I realize some would argue that capital budgets are for one time purchases, true enough, but when capital budgets are developed over periods of 3-5 years, are always there and never small – they are a systemic part of the cost of government. It’s not like billions are spent one year and the next 10 years is a small capital budget. There are always large capital budgets. I also want to know that some capital buildings produce some revenue. Most hospitals will have a coffee shop and convenience store tenants that pay rent. A skate park doesn’t result in any revenue. Taking a look at some of the numbers, it seems like revenue generated from capital projects will be in the range of 10-15% of the capital budget.

Calgary

ITEM
Capital Budget 2019-2023 (5 years – $5.3 billion)$1.06 billion/year
Operating Budget 2019-2022 (4 years – $17.2 billion + 92.9 million one time)$4.32 billion/year
Estimated Population1,560,600
Total Cost$5.38 billion/year
Cost per Person$3447.40

Alberta

ITEM
Capital Budget (3 years – $19.3 billion)$6.43 billion/year
Operating Budget 2019$58.720 billion
Estimated Population4,428,427
Total Cost$65.15 billion/year
Cost per Person$14,711.77

Canada

ITEM
Operating Budget 2019$346.182 billion
Estimated Population37,000,000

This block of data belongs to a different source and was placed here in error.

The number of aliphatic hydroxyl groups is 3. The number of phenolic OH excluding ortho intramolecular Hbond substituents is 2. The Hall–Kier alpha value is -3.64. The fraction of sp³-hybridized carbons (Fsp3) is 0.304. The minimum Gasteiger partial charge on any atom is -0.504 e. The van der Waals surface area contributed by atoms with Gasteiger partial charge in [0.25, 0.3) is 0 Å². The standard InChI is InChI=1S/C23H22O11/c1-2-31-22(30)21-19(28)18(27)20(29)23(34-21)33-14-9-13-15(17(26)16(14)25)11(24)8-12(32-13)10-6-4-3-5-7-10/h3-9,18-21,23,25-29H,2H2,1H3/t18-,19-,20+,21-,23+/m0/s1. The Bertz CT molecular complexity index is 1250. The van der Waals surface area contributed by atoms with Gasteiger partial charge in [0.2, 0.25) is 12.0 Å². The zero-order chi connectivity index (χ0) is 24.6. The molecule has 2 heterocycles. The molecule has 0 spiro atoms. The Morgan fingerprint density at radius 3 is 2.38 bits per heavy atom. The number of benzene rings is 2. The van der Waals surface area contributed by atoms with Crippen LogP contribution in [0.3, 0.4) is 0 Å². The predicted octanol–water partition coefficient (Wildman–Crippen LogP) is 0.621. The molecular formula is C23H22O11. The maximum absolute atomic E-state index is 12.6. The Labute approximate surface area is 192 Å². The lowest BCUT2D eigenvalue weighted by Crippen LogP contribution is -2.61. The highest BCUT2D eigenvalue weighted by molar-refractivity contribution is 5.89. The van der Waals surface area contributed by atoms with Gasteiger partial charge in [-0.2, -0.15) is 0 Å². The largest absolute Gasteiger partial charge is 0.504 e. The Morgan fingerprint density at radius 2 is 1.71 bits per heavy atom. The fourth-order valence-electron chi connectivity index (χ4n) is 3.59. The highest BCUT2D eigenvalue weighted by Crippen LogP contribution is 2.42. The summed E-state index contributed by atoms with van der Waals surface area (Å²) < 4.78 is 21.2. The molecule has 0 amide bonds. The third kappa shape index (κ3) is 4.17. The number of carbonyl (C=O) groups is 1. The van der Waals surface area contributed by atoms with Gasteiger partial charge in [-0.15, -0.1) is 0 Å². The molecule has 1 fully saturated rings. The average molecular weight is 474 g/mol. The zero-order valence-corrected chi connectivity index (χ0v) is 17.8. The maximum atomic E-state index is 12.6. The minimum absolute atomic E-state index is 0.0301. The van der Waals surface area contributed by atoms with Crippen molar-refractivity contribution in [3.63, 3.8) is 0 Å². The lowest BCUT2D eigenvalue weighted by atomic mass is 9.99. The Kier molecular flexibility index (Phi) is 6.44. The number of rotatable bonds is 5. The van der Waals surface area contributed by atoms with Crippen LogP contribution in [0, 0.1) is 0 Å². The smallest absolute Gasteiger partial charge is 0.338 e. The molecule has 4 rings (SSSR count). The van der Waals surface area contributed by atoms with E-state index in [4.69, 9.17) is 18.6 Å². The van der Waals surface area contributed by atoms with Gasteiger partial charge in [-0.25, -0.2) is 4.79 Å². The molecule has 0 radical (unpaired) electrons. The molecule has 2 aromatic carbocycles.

Cost per Person$9356.27

Total

TOTAL PER PERSON (ALL SPENDING)$27,515.44 PER YEAR

This is a devastating number to see. If you live in a city in Canada, this is roughly the government spending. Government money comes from taxpayers, so this is the expected obligations of taxpayers. This number I’ve calculated is for each person that exists in the country, province and city. Not everyone works and pays taxes, so the number is more crippling and awful than shown. At the end of the day, how could anyone pay this much, every single year? It’s not like you can “get the rich” or “tax businesses” as if that solves the crippling aspect of the number. The economics have been settled on soaking the rich and it doesn’t work.

This depresses me. Solving this problem is next to impossible with the state of the world and the irrationality of the average person. Plus the added demands of more and more spending demands. Even if we were to get all governments to cut spending in half, it’s still a ridiculous number.